- Critical Thinking and Incremental Improvement
- An Obstacle to Critical Thinking Within Organizations: The Covert Struggle for Power
- Another Obstacle: Group Definitions of Reality
- A Third Obstacle: The Problem of Bureaucracy
- The Problem of Misleading Success
- Competition, Sound Thinking, and Success
- Stagnating Organizations and Industries
- Questioning Organizational Realities
- Assessing Irrational Thinking in Organizational Life
- The Power of Sound Thinking
- Some Personal Implications
Some Personal Implications
Use the following list of recommendations to assess your internalization of the main points of this chapter and your willingness to put the ideas into action:
Establish the personal habit of routinely evaluating your thinking on the job. This includes answering and up-dating your answers to the following questions: What is your central goal in light of the job you have or role you play on the job? What are the obstacles or difficulties you face in accomplishing your job or fulfilling your role? What are you best at? What evidence do you have to support your conclusions? What do you do least well? What evidence do you have to document your conclusions? What strategies are you using to improve your job performance?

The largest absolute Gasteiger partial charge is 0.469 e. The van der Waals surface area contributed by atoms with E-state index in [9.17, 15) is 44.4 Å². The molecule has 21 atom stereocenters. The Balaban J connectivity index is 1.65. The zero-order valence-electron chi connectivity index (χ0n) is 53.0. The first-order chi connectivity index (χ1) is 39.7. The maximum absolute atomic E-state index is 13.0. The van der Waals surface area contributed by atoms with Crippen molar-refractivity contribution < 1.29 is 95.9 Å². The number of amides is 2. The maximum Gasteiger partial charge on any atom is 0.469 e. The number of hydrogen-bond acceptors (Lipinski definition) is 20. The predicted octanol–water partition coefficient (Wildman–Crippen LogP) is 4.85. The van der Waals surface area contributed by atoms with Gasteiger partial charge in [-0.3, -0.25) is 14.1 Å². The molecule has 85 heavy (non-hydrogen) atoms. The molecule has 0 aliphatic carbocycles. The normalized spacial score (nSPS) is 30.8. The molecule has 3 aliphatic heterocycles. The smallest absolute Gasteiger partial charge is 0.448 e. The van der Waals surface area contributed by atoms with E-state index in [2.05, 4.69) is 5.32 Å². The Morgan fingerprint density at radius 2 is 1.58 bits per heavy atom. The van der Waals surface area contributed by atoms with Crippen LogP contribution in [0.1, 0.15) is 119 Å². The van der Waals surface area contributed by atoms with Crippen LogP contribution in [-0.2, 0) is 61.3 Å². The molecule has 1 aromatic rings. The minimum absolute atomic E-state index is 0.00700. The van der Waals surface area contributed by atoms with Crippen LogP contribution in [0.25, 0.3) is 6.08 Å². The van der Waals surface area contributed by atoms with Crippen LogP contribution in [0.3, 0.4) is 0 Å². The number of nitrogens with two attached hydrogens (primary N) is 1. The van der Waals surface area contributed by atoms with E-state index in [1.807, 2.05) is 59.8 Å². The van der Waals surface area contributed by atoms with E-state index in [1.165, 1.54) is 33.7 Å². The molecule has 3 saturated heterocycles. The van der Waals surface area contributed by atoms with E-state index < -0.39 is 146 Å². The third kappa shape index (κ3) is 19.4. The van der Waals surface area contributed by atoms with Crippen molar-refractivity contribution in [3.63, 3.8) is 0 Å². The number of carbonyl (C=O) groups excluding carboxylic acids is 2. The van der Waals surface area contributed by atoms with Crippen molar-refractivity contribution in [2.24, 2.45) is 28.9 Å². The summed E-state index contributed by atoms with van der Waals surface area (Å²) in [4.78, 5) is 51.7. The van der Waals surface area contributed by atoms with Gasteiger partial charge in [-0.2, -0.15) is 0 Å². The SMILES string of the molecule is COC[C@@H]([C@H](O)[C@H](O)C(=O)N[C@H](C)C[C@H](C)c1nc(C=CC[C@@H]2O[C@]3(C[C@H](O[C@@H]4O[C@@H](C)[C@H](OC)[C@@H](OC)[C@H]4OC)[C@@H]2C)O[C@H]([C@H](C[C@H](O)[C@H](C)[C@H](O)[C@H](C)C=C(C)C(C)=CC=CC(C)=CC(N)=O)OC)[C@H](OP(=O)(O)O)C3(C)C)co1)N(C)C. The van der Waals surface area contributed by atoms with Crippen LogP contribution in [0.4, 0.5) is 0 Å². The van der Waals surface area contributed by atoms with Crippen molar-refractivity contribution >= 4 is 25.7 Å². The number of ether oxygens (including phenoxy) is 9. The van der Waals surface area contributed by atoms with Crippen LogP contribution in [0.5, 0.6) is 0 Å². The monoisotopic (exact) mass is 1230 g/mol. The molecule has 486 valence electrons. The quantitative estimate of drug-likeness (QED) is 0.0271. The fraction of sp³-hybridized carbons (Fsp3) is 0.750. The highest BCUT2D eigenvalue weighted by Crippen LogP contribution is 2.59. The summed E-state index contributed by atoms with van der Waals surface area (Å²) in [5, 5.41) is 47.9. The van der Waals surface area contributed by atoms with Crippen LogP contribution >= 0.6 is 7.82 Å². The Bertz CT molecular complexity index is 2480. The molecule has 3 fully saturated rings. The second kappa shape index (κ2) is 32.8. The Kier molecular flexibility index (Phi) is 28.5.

Determine your level of power. What power do you have in virtue of your position? What additional power do you have, in comparison to others, in virtue of your willingness to think critically and face unpleasant realities?
Determine the level and quality of thinking of those with whom you work. How would you assess the strengths and weaknesses of the thinking of your fellow workers? How does their thinking impact you?
Determine the "in-house" definitions of reality. What "party-lines" or "propaganda" are generated on the job which you recognize to be both self-serving and, of course, false? To what extent must you verbally honor that propaganda as a condition of being taken seriously?
Assess the level of bureaucratic thinking at your company. This will tie into "in-house" definitions of reality and favored "myths." Remember that bureaucracy is a state in which employees work increasingly by fixed routine rather than through the exercise of intelligent judgment. With bureaucratization, narrowness in thinking emerges. There is a proliferation of hard-and-fast rules and fixed procedures that make change difficult (when not impossible).
Assess the level of short-term thinking at your company.
Assess the level of stagnation in your company (or in your industry).
Assess the level of egocentric thinking among those you work with (this ties in with # 3 in this list).
Assess your own involvement, as a thinker, in "in-house" definitions of reality, party-lines, propaganda, as well as in bureaucratic, short-term, and egocentric thinking. Reconcile this analysis with your response to question # 1 in this list.